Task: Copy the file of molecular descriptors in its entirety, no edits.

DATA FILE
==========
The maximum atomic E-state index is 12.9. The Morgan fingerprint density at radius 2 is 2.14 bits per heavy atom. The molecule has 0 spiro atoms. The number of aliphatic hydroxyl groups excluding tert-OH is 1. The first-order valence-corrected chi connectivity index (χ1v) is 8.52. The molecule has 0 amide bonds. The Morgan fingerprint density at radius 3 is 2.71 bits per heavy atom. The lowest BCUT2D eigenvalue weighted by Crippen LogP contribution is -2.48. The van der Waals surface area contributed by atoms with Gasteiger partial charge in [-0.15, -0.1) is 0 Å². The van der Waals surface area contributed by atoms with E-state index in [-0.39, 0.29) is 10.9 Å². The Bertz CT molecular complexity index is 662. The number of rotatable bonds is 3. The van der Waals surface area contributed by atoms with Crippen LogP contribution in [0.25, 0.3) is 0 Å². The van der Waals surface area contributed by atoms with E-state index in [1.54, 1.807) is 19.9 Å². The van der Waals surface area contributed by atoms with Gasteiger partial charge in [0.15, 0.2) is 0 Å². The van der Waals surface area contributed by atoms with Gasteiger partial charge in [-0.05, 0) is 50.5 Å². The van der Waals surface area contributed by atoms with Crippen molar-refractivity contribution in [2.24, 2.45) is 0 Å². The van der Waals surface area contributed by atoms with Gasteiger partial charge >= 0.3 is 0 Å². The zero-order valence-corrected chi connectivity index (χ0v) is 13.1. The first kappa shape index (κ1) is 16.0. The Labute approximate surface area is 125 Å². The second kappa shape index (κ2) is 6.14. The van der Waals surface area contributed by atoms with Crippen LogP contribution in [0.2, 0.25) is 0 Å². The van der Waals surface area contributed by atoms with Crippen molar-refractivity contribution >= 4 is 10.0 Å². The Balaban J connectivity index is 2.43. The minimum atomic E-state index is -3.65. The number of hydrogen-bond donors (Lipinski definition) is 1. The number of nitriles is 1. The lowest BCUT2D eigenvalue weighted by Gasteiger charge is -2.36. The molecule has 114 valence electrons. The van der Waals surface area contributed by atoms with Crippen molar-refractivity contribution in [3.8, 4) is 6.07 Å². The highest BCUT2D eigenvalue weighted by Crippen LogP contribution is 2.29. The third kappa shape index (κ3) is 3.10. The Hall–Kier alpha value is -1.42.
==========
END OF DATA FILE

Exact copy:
The maximum atomic E-state index is 12.9. The Morgan fingerprint density at radius 2 is 2.14 bits per heavy atom. The molecule has 0 spiro atoms. The number of aliphatic hydroxyl groups excluding tert-OH is 1. The first-order valence-corrected chi connectivity index (χ1v) is 8.52. The molecule has 0 amide bonds. The Morgan fingerprint density at radius 3 is 2.71 bits per heavy atom. The lowest BCUT2D eigenvalue weighted by Crippen LogP contribution is -2.48. The van der Waals surface area contributed by atoms with Gasteiger partial charge in [-0.15, -0.1) is 0 Å². The van der Waals surface area contributed by atoms with E-state index in [-0.39, 0.29) is 10.9 Å². The Bertz CT molecular complexity index is 662. The number of rotatable bonds is 3. The van der Waals surface area contributed by atoms with Crippen LogP contribution in [0.25, 0.3) is 0 Å². The van der Waals surface area contributed by atoms with E-state index in [1.54, 1.807) is 19.9 Å². The van der Waals surface area contributed by atoms with Gasteiger partial charge in [0.15, 0.2) is 0 Å². The van der Waals surface area contributed by atoms with Gasteiger partial charge in [-0.05, 0) is 50.5 Å². The van der Waals surface area contributed by atoms with Crippen molar-refractivity contribution in [2.24, 2.45) is 0 Å². The van der Waals surface area contributed by atoms with Gasteiger partial charge >= 0.3 is 0 Å². The zero-order valence-corrected chi connectivity index (χ0v) is 13.1. The first kappa shape index (κ1) is 16.0. The Labute approximate surface area is 125 Å². The second kappa shape index (κ2) is 6.14. The van der Waals surface area contributed by atoms with Crippen LogP contribution in [0.2, 0.25) is 0 Å². The van der Waals surface area contributed by atoms with Crippen molar-refractivity contribution >= 4 is 10.0 Å². The Balaban J connectivity index is 2.43. The minimum atomic E-state index is -3.65. The number of hydrogen-bond donors (Lipinski definition) is 1. The number of nitriles is 1. The lowest BCUT2D eigenvalue weighted by Gasteiger charge is -2.36. The molecule has 114 valence electrons. The van der Waals surface area contributed by atoms with Crippen molar-refractivity contribution in [3.8, 4) is 6.07 Å². The highest BCUT2D eigenvalue weighted by Crippen LogP contribution is 2.29. The third kappa shape index (κ3) is 3.10. The Hall–Kier alpha value is -1.42.